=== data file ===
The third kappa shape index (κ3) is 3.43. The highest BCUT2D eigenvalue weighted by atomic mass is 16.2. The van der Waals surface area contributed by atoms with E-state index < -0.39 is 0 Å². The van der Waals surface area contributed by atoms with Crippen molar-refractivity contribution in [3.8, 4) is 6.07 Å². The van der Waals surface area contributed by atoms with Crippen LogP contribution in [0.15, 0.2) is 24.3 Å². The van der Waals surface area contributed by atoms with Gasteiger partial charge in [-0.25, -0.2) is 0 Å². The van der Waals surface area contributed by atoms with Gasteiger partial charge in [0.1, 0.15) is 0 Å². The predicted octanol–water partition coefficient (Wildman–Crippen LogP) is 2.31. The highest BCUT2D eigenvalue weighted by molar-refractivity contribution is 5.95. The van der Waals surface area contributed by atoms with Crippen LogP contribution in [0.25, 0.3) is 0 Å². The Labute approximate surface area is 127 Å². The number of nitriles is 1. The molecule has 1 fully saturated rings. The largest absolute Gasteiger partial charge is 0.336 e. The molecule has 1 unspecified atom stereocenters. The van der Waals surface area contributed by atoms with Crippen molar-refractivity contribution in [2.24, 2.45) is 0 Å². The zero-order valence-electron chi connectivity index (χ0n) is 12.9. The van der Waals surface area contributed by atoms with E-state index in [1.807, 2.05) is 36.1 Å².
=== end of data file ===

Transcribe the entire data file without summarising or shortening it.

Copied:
The third kappa shape index (κ3) is 3.43. The highest BCUT2D eigenvalue weighted by atomic mass is 16.2. The van der Waals surface area contributed by atoms with E-state index < -0.39 is 0 Å². The van der Waals surface area contributed by atoms with Crippen molar-refractivity contribution in [3.8, 4) is 6.07 Å². The van der Waals surface area contributed by atoms with Crippen LogP contribution in [0.15, 0.2) is 24.3 Å². The van der Waals surface area contributed by atoms with Gasteiger partial charge in [-0.25, -0.2) is 0 Å². The van der Waals surface area contributed by atoms with Gasteiger partial charge in [0.1, 0.15) is 0 Å². The predicted octanol–water partition coefficient (Wildman–Crippen LogP) is 2.31. The highest BCUT2D eigenvalue weighted by molar-refractivity contribution is 5.95. The van der Waals surface area contributed by atoms with Crippen LogP contribution in [0.25, 0.3) is 0 Å². The Labute approximate surface area is 127 Å². The number of nitriles is 1. The molecule has 1 fully saturated rings. The largest absolute Gasteiger partial charge is 0.336 e. The molecule has 1 unspecified atom stereocenters. The van der Waals surface area contributed by atoms with Crippen molar-refractivity contribution in [2.24, 2.45) is 0 Å². The zero-order valence-electron chi connectivity index (χ0n) is 12.9. The van der Waals surface area contributed by atoms with E-state index in [1.807, 2.05) is 36.1 Å².